om Aspinall admits he would be tempted by a crossover fight but insists his focus is only on winning the UFC heavyweight championship after a year’s enforced absence from the octagon.
The 30-year-old suffered nasty knee injuries just 15 seconds into his last outing, a defeat by Curtis Blaydes almost a year ago to the day. But now he is back at the O2 aiming to return to world-title contention.
Doubts over whether he would walk away from the sport he has been involved with from childhood – he began martial-arts training aged seven – have subsided in recent months and a headline slot, and victory, on UFC Fight Night against Marcin Tybura would complete a happy homecoming.
“I didn’t know if that was kind of it. I didn’t know if I wanted to come back some days,” Aspinall says. “But I realised how much I love this sport – I really, really love it and want to give myself the best chance of doing the best I can and get where I want to be, which is UFC heavyweight champion.”
WBC world heavyweight champion Tyson Fury’s clash with Francis Ngannou – the man who held the UFC belt until last year – in Saudi Arabia on October 28 has drawn criticism for Fury choosing against a defence of his boxing title.
Ngannou is rumoured to be earning £6million from the crossover fight and Aspinall could see himself making a similar move once his ambitions in mixed martial arts are achieved.
“I definitely would like to do something like that before I retire but right now I’m trying to be heavyweight champion of the world in UFC so that comes first before anything,” he adds. “But the fight is good for the fans, definitely. I’ll tune in, I’ll watch it. It’s interesting to me.”
Fury, from Morecambe, has called upon Manchester’s Aspinall, who knows the Fury family, to help him prepare for the unorthodox challenge presented by Ngannou, the man who can lay claim to the world record for the hardest punch ever thrown.
The Cameroonian is not expected to seriously test the Gypsy King, however, and Aspinall could be on hand to guide him past any pitfalls if they can find the time to train together.
“Likely, yeah,” he replied when asked if he relished the opportunity. “We’ll see how it works out with our schedules. I don’t know when I’m going to be fighting again after this.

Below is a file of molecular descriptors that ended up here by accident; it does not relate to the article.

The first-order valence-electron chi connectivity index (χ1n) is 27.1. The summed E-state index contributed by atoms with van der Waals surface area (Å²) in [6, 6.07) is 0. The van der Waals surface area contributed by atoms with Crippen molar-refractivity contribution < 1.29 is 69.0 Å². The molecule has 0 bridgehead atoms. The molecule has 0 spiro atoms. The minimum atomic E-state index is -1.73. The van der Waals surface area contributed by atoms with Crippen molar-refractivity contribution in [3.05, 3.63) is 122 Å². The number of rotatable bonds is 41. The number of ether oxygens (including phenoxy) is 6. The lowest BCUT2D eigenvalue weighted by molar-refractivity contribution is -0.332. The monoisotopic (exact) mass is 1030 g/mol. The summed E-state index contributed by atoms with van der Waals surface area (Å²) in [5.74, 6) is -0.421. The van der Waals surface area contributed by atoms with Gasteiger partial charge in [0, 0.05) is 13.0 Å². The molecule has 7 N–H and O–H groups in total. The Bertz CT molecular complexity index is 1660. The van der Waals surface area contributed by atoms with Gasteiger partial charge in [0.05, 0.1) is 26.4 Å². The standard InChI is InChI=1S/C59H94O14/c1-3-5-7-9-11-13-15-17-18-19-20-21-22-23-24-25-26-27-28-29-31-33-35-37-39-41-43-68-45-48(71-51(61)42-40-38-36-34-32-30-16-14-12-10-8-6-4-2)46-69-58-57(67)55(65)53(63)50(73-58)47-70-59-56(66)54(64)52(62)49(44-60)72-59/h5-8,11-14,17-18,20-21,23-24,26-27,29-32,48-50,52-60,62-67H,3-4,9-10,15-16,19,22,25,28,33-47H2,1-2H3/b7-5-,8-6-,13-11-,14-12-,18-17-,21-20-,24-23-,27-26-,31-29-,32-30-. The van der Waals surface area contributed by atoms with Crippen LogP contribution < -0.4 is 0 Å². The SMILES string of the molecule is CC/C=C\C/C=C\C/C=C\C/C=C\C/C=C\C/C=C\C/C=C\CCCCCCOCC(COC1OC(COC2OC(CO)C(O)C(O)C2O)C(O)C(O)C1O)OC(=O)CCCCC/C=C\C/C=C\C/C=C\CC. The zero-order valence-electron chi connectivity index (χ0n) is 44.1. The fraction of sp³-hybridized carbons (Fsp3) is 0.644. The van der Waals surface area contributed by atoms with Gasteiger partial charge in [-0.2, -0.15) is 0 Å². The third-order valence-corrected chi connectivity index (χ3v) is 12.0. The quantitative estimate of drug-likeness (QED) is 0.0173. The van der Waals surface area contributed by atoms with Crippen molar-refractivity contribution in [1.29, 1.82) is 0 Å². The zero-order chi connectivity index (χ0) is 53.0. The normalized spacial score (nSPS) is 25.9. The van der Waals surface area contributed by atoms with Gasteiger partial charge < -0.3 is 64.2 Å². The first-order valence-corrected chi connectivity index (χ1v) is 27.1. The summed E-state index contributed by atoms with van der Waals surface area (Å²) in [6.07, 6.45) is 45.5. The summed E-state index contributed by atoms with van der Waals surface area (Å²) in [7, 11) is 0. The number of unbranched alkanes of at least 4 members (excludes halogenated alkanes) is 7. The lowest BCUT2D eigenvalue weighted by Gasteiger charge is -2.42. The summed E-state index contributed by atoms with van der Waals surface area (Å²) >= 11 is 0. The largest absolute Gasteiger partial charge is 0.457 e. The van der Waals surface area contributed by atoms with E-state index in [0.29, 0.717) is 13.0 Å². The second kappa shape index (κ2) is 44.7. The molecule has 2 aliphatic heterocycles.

“MMA training comes first and I have to be selfish in this but I’d love to. We get on and I know a lot of the Fury family and they’re really good people. I’m close to his uncle Peter and I like being around them.”
Aspinall has experience in professional boxing, having had one bout six years ago, when he beat Hungarian Tamas Bajzath in Manchester.
But, with boxing beset by negative headlines about doping and vast amounts of money moving the sport from the traditional UK and US heartlands to the Middle East, he knows where his heart lies.
“I liked it, I love boxing. I just don’t like the boxing model I guess,” he explains. “Boxing’s having a bit of a tough time at the minute. Some of these fighters are 20-0 and think they’re king of the world, they’ve not even had an actual fight. MMA excites me a lot more.”
It is sure to excite this weekend’s London crowd, too, with a title shot at American superstar Jon Jones, the current UFC heavyweight king, surely on the cards if Aspinall – ranked fifth in the world – overcomes Polish No10-ranked Tybura.
He’s back, at last. But it was a battle. He admits: “They asked me to fight in March and I probably could have been ready but I’d not had much getting kicked to the [injured] leg.
“The night was a bit of a blur for me. I can hardly remember it but I remember the days after the surgery were really tough. It’s embarrassing, it’s painful, it’s uncomfortable, there’s nothing good about it. It’s not a nice place to be.
“I’ve really, really missed fighting a lot and I’m just looking forward to getting back in there and feeling that atmosphere again.”
Tom Aspinall is an ambassador for Gym King. Visit www.thegymking.com